City of Masks

City of Masks - Mary Hoffman I remember really, really enjoying this book when I first read it at age 12. It kind of blew my mind, and I was so excited that I recommended it to a couple of friends.... who started to read but quickly came to the conclusion that this was an awful book, and they told me so. It was a little scarring. I gave away my copy years ago, but this is one that I want to revisit to see if it holds up across the age span.

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Invisible Monsters

Invisible Monsters - Chuck Palahniuk http://thefaultinourblogs.blogspot.com

So messed up. A commentary of physical beauty, the shallowness of modeling professions and culture, family, and consumerism. It was very hard to like the protagonist in this one, which was why it was difficult for me to read. In addition, Palahnuik's narrative arc is one that sprinkles explanations through the course of events, leaving the reader in confusion until the "reveals" at the end. It was a little frustrating for me. I just didn't know what was going on. That being said, I can see why so many people love this book. It is astoundingly well done. That doesn't mean, however, that it's pretty. Invisible Monsters really freaked me out, which is probably what it was supposed to do. I just can't say it was fun to read.

If I Stay

If I Stay - Gayle Forman http://thefaultinourblogs.blogspot.com

Alright I have to admit that I went into this book with an assumption, and was completely off the mark. We saw a clip from the movie adaptation at LeakyCon, and somehow I grabbed the idea that the story was going to revolve around a purgatory-esque place, and have a romance within it. Basically I was expecting a book about afterlife or inbetweenlife but that's not what this book was about. It's about life.

If I Stay is told in alternating sections of present and past events. The two complement each other and build tension, and maybe it's because I had just finished More Than This by Patrick Ness, but I kept expecting another person to show up in the 'present' story. It just seemed so lonely. However, I did enjoy the characters. There was a punk crowd (with briefly mentioned lesbians in a pink car!) that encouraged many cool references to rockers. The Kathleen Hanna ref made my day.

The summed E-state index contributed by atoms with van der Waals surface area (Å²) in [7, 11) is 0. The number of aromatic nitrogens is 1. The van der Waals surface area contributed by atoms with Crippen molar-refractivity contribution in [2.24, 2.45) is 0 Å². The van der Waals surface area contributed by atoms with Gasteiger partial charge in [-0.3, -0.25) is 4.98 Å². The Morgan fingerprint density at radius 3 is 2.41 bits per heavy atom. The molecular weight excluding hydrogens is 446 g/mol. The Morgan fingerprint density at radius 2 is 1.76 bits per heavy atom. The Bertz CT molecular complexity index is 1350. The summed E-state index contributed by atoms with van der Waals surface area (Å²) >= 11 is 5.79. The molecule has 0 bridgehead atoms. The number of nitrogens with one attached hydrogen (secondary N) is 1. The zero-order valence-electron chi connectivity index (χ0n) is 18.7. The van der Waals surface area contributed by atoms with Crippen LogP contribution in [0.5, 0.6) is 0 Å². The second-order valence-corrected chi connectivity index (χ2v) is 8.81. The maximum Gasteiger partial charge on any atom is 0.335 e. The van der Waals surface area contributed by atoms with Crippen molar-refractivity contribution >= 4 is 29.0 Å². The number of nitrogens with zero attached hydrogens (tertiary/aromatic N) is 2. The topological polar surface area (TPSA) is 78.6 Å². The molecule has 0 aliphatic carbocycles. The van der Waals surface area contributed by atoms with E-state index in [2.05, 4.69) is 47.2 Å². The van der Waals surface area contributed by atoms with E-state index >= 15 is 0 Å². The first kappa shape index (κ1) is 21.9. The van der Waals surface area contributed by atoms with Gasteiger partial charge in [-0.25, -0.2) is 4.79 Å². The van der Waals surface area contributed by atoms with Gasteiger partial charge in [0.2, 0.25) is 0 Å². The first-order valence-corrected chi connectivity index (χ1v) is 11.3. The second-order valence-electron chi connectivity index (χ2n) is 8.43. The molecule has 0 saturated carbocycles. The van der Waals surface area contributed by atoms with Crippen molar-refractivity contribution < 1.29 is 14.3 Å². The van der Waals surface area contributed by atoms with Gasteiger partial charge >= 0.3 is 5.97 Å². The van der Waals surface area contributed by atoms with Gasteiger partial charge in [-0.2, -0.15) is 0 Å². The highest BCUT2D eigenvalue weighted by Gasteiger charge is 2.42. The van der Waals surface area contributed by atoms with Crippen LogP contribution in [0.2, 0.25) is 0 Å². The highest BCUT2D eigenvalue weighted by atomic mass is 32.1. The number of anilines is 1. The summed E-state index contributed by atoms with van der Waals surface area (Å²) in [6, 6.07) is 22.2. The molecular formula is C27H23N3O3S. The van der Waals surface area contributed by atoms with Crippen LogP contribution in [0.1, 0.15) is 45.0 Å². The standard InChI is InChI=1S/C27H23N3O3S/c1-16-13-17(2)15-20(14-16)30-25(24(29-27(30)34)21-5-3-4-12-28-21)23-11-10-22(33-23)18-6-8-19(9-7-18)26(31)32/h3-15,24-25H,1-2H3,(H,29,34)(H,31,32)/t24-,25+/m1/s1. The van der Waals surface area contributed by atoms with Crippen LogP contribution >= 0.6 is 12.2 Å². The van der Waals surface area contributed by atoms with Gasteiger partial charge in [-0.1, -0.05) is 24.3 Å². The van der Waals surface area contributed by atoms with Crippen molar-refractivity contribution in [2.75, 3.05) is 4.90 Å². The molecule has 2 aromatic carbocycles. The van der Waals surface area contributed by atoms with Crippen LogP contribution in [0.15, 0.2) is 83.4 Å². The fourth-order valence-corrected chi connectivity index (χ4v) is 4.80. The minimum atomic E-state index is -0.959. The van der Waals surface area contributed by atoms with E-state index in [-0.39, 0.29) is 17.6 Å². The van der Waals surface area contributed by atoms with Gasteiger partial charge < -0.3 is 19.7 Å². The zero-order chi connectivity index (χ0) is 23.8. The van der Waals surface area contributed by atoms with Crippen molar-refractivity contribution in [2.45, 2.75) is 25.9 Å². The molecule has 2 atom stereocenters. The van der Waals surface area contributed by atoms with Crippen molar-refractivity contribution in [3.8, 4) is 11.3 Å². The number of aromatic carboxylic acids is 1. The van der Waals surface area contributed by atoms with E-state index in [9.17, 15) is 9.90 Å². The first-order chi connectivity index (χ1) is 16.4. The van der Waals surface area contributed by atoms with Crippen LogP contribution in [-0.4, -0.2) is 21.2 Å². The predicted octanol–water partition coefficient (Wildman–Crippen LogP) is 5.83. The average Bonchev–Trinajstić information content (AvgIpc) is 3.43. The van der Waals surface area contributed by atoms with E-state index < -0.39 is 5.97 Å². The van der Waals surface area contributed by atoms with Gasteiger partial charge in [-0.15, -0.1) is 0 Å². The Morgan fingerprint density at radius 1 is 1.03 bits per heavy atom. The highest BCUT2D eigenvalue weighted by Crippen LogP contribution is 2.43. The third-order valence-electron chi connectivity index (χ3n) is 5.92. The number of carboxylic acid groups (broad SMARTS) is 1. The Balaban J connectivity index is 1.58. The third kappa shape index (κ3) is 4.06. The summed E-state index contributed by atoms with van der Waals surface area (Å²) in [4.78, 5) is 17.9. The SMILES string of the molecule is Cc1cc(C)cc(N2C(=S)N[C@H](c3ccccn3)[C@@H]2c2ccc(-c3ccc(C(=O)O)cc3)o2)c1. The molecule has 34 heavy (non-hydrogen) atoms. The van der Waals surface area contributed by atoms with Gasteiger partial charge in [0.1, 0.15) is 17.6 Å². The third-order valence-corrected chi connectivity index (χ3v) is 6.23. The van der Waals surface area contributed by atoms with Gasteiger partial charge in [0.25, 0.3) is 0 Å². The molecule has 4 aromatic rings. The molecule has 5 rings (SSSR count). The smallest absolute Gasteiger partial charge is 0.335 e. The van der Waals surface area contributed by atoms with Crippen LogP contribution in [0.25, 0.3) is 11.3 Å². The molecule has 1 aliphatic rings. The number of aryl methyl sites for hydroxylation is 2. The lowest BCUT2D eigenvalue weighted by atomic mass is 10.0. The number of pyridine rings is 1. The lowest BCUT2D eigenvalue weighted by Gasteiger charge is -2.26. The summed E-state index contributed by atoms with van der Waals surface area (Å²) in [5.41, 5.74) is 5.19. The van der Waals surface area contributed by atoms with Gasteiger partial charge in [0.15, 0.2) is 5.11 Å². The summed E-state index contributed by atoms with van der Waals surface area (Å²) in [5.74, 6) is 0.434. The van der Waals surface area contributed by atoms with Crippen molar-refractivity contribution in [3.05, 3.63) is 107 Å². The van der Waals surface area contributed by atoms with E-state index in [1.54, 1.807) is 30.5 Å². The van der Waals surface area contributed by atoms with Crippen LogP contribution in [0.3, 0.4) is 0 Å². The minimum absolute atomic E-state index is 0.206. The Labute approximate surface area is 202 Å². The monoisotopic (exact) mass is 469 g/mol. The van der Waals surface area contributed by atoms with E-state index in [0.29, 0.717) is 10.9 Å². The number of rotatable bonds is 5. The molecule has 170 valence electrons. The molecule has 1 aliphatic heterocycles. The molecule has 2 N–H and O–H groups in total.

Family life was brilliantly depicted, especially the musical differences within. And props for acknowledging diversity within Jewish cultures. My favorite aspect of continuity in this book was the classical music. I was heavily involved in music when I was in high school, so I know how dominating the discourse and activities can be on a person's worldview, especially when they enjoy it so much. Every time I saw a music metaphor or term, I smiled a little smile because of how real that made the main character. Also, Shostakovich was mentioned more than a few times, which brought out my inner nerd. The cello is my favorite instrument, so I really loved all of the stories involving it. I did find it super interesting though, that the main character, Mia, had never played in a group setting until she went to summer camp. Just goes to show that everyone learns differently, and great musicians can come from many different places, including a post-punk household.

The Walls Around Us

The Walls Around Us - Nova Ren Suma Original location of this review, including review in video form

video review here!

I don't even know where to begin in order to do this book justice, you guys. It's freaking good, in all the ways you would expect it to be and more.

This book comes out on March 24, 2015
(amazon kindle is offering the first seven chapters for FREE right now! See, now there's no good excuse not to check out this title after you read my review.)

So most of the plot takes place in a juvenile detention center for young women, narrated by Amber, an inmate. In between chapters, we switch to Vee's narrative, a competitive ballet dancer getting ready to head to Julliard to study her craft. And Vee's former best friend Ovi becomes the connecting fiber between the two locations when she enters the detention center after a horrific incident with Vee - an incident we know almost nothing about, except vaguely that someone ended up in jail.

If you think that sounds interesting, just wait - or if you don't, just wait - because guess what? Weird paranormal things happen occasionally. What is going on? No one seems to know, but they're busy thinking about other things anyway, like all the secrets they're keeping deep, deep, down inside.